Technology continues to grow exponentially. Ten years ago we were all using flip phones and renting movies from Blockbuster (let that sink in). So many great things have come from the tech boom we have experienced. Smartphones, online banking, and social media are just a few things most of us can’t imagine going through life without them. Since so much of our personal information is online, a growth has also been experienced in theft, identity and otherwise. Here are a few ways to protect yourself from becoming victim to online theft.

1. Do your part- NEVER respond to requests for personal information such as social security number or account number. Financial institutions will not contact you to ask for your information. If someone from a credit union or government agency calls you and requests personal information it is more than likely an attempt to steal it.

2. Less is more- Address, date of birth, mother’s maiden name, and your pet turtle Leonardo’s name shouldn’t be shared on social media. Think about some of the passwords you currently use. If you are like the majority of the population at least one of your passwords include something from the list above.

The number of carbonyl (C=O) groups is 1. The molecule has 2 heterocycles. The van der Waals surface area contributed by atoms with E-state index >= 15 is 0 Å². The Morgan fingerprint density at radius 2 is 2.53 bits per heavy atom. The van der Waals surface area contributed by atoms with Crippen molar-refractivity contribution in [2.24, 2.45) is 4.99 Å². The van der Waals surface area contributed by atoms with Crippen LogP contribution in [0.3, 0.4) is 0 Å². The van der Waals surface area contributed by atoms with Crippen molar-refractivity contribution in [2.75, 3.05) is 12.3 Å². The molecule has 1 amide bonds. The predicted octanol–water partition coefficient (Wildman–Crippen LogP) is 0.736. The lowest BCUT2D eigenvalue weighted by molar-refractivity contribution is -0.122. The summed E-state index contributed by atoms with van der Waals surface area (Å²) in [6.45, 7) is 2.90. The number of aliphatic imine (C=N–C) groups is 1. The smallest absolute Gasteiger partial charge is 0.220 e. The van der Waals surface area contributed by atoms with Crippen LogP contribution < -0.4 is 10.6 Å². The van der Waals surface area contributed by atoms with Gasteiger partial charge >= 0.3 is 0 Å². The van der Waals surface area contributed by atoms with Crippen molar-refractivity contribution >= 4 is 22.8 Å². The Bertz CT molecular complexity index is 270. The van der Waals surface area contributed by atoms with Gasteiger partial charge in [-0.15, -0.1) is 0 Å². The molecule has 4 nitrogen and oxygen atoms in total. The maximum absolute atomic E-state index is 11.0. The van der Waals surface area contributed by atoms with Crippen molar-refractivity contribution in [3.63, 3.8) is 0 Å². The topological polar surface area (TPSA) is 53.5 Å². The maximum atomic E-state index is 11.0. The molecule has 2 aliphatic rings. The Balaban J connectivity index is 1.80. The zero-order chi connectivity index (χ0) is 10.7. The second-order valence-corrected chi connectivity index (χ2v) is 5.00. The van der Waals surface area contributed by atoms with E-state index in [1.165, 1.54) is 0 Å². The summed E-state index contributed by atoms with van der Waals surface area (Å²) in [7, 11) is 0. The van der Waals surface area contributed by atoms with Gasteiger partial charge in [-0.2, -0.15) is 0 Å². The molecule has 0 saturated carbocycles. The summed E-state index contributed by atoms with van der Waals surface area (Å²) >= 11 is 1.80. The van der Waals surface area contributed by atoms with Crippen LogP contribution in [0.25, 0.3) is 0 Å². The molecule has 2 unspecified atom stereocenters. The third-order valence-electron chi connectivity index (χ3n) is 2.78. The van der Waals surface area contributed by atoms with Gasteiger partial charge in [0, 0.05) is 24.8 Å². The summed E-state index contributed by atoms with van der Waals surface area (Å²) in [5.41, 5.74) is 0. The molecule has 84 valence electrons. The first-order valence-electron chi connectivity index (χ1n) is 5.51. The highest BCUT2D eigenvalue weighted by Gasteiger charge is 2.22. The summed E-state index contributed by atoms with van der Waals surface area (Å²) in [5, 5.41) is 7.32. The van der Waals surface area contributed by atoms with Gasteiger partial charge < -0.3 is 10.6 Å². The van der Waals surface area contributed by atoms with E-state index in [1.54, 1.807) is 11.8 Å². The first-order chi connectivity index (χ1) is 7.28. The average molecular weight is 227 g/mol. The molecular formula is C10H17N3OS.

3. Vegas baby!- In the spirit of not oversharing, make sure to avoid posting pictures or checking in while you are on vacation. You may as well put a sign on your house that reads, “Nobody is home. Take what you want.”

4. Passwords- Make your passwords hard to guess. Use a combination of letters, numbers, lower case/upper case, and special characters. B0omerS00ner@ is much better than hook em horns.

5. Lottery scams- If you did not play the lottery you could not have won. Do not respond to emails or phone calls claiming you have won some sort of lottery or sweepstakes. Most of the time they will ask you to deposit a check and wire back an administrative fee. The problem is the check is no good and you will be responsible for the money you wired.

6. Ditch the paper- Going paperless and receiving statements by email, receiving direct deposit, and paying bills online is not only faster, it protects you from mail theft.

7. Watch your accounts- Log in to online banking and review your transactions frequently. The easiest way to minimize a loss is to detect it early. You can also review your credit report for free annually at annualcreditreport.com. This site is used for identity theft prevention so you won’t get a score unless you pay for it, however you can review the line items and inquiries on your account to make sure they are all legitimate.

These steps should help minimize your risk of becoming a victim to online theft, however should you ever experience this make sure to notify your financial institution immediately. You may also freeze your credit report with the credit bureaus.